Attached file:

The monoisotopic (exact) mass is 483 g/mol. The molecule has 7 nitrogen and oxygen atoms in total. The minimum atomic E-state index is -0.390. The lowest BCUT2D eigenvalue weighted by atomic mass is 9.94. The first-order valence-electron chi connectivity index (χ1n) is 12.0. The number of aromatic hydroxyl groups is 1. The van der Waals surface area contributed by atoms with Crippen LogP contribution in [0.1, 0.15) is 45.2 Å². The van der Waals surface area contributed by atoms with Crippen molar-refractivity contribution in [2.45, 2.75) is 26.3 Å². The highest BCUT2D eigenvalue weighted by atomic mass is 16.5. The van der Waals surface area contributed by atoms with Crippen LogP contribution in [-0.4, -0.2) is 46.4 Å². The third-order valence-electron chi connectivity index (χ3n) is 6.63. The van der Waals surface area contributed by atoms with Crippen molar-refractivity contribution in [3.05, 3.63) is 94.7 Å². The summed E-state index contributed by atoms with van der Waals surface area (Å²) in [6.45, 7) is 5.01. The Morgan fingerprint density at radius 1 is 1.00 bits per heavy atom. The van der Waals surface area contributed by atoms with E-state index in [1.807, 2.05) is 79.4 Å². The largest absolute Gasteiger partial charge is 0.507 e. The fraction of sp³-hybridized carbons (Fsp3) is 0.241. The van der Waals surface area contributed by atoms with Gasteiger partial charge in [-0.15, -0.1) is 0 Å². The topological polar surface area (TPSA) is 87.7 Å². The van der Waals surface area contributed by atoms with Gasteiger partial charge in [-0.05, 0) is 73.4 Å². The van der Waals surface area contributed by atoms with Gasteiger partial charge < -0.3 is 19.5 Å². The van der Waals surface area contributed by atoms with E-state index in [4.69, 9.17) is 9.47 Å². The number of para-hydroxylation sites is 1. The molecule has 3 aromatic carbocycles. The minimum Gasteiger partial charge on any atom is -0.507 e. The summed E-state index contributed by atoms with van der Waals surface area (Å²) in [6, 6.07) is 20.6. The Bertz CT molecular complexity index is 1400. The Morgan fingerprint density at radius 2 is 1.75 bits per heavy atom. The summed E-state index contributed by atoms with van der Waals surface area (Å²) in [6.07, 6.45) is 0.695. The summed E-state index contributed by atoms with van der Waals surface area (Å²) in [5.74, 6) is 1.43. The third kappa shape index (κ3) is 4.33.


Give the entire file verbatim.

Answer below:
The monoisotopic (exact) mass is 483 g/mol. The molecule has 7 nitrogen and oxygen atoms in total. The minimum atomic E-state index is -0.390. The lowest BCUT2D eigenvalue weighted by atomic mass is 9.94. The first-order valence-electron chi connectivity index (χ1n) is 12.0. The number of aromatic hydroxyl groups is 1. The van der Waals surface area contributed by atoms with Crippen LogP contribution in [0.1, 0.15) is 45.2 Å². The van der Waals surface area contributed by atoms with Crippen molar-refractivity contribution in [2.45, 2.75) is 26.3 Å². The highest BCUT2D eigenvalue weighted by atomic mass is 16.5. The van der Waals surface area contributed by atoms with Crippen LogP contribution in [-0.4, -0.2) is 46.4 Å². The third-order valence-electron chi connectivity index (χ3n) is 6.63. The van der Waals surface area contributed by atoms with Crippen molar-refractivity contribution in [3.05, 3.63) is 94.7 Å². The summed E-state index contributed by atoms with van der Waals surface area (Å²) in [6.45, 7) is 5.01. The Morgan fingerprint density at radius 1 is 1.00 bits per heavy atom. The van der Waals surface area contributed by atoms with E-state index in [1.807, 2.05) is 79.4 Å². The largest absolute Gasteiger partial charge is 0.507 e. The fraction of sp³-hybridized carbons (Fsp3) is 0.241. The van der Waals surface area contributed by atoms with Gasteiger partial charge in [-0.15, -0.1) is 0 Å². The topological polar surface area (TPSA) is 87.7 Å². The van der Waals surface area contributed by atoms with Gasteiger partial charge in [-0.05, 0) is 73.4 Å². The van der Waals surface area contributed by atoms with Gasteiger partial charge < -0.3 is 19.5 Å². The van der Waals surface area contributed by atoms with E-state index in [4.69, 9.17) is 9.47 Å². The number of para-hydroxylation sites is 1. The molecule has 3 aromatic carbocycles. The minimum Gasteiger partial charge on any atom is -0.507 e. The summed E-state index contributed by atoms with van der Waals surface area (Å²) in [6, 6.07) is 20.6. The Bertz CT molecular complexity index is 1400. The Morgan fingerprint density at radius 2 is 1.75 bits per heavy atom. The summed E-state index contributed by atoms with van der Waals surface area (Å²) in [6.07, 6.45) is 0.695. The summed E-state index contributed by atoms with van der Waals surface area (Å²) in [5.74, 6) is 1.43. The third kappa shape index (κ3) is 4.33.